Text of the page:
Generation rent: is the housing ladder starting to collapse for the under 40s

generation rent

House prices go up (up 2.8% compared to last year – typical cost of a home is now £236,800). Levels of home ownership have gone down. Recent media reports, more than half of those under 40 will be living in rented properties by 2025.

The growth of private renting among young people over recent decades has fuelled concerns.  Millennials have been labelled “generation rent”, as growing numbers of young people are renting their homes for longer periods of their lives than their parents’ generation. 

Home Ownership increasingly out of reach!

Home ownership and social housing are increasingly out of reach for young people. A situation aggravated by the challenging youth labour market, rising student debt and welfare reforms. All of which make it more difficult for them to fly the nest and set up their own home.

Recently reported that the fact of the matter is to do with “class” i.e income and family background are having a huge impact on how young people navigate the housing market. Reports are stating that young people from wealthier families are more likely to become homeowners. They are more likely to have financial assistance from the “bank of mum and dad”, and their parents are also more likely to have housing wealth to pass on. How wonderful for them, but what about the “Norm” majority don’t have this luxury of the “bank of Mum and Dad”!.

Yes, there seems to be a stark divide among Britain’s young people. At the age of 30, people whose parents don’t possess any property wealth are around 60% less likely to be homeowners.

With House prices increasing 4% to 5% a year and a shortage of affordable homes are set to swell the ranks of “generation rent” over the next decade. So that by 2025 more than half of those under 40 will be living in properties owned by private landlords.

Recent report from accountancy firm PwC suggests the number of new homebuyers is set to fall over the next 10 years, as the high cost of raising a deposit locks large segments of society out of the housing market.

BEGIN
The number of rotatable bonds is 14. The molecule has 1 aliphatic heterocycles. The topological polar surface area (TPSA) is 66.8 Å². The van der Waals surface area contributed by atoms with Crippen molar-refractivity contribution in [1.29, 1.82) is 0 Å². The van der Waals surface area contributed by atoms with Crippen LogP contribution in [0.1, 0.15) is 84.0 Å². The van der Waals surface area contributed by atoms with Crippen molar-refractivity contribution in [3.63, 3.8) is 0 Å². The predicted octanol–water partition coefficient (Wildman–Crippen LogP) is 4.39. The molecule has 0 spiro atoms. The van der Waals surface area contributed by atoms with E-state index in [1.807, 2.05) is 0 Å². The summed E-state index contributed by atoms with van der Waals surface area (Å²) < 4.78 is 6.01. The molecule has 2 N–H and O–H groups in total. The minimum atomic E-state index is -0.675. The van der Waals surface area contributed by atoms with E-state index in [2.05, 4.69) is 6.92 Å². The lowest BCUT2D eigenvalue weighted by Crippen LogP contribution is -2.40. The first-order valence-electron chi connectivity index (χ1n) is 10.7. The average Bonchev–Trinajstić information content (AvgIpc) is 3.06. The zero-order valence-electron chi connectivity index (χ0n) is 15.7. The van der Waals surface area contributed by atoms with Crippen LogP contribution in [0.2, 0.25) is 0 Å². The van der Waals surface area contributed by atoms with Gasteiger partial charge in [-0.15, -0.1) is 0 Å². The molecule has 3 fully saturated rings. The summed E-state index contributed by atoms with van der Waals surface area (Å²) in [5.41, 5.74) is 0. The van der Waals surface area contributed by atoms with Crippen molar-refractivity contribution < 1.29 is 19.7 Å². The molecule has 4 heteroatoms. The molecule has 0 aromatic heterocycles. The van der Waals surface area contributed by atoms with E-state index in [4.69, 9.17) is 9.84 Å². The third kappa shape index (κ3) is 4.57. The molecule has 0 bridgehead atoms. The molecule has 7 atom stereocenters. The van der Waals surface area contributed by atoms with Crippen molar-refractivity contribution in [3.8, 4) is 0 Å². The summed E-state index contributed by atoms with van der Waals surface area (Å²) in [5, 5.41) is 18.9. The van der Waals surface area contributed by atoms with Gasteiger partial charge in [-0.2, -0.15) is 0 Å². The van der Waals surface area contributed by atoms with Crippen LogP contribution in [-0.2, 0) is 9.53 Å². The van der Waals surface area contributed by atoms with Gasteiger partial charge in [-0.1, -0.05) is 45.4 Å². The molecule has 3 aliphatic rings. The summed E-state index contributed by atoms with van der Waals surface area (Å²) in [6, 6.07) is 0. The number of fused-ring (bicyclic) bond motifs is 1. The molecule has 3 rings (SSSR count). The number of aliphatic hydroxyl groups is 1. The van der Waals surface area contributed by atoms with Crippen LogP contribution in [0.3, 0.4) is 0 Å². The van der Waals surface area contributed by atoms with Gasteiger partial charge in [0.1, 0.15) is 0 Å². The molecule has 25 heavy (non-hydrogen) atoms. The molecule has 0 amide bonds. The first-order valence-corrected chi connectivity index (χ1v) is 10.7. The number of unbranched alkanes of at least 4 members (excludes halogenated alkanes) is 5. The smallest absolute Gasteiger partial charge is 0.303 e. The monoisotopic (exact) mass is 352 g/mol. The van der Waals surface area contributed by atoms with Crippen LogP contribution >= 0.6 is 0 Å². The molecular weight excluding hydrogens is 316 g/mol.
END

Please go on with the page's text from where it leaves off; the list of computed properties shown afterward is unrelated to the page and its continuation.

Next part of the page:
Levels of homeownership have gone into reverse!

Levels of homeownership have gone into reverse -after years of increases that were stoked by Margaret Thatcher’s right-to-buy policy and the deregulation of the mortgage-lending business.

Reports suggests this trend will continue. By 2025, a quarter of all households will privately rent, they predict, with the biggest increase among those aged between 20 and 39, where “ a clear majority” will be private tenants within 10 years.

So the question should be asked “ is it too late too late to save generation rent”?

Common comments from “Generation Rent” with regards to owning and renting a home;

“It’s raising a deposit I find so difficult”

“I’m on my own, so I cannot get a mortgage without a large deposit, and I’ve never had enough money to save towards it”.

“I had to leave the property because the landlord wanted to sell”. 

“After six years of renting, I have nothing – but my landlord profits quite nicely”

“I am spending over 70% of my wages on living expenses”

“The rental market is draining all my money”

“House prices continue to rise but our pay does not”

“Every year we don’t know whether the landlord is going to sell”

“It starts to make you wonder, do we even matter at all? ” 

Bunce has been designed to support generation rent on to the property ladder check out our website:

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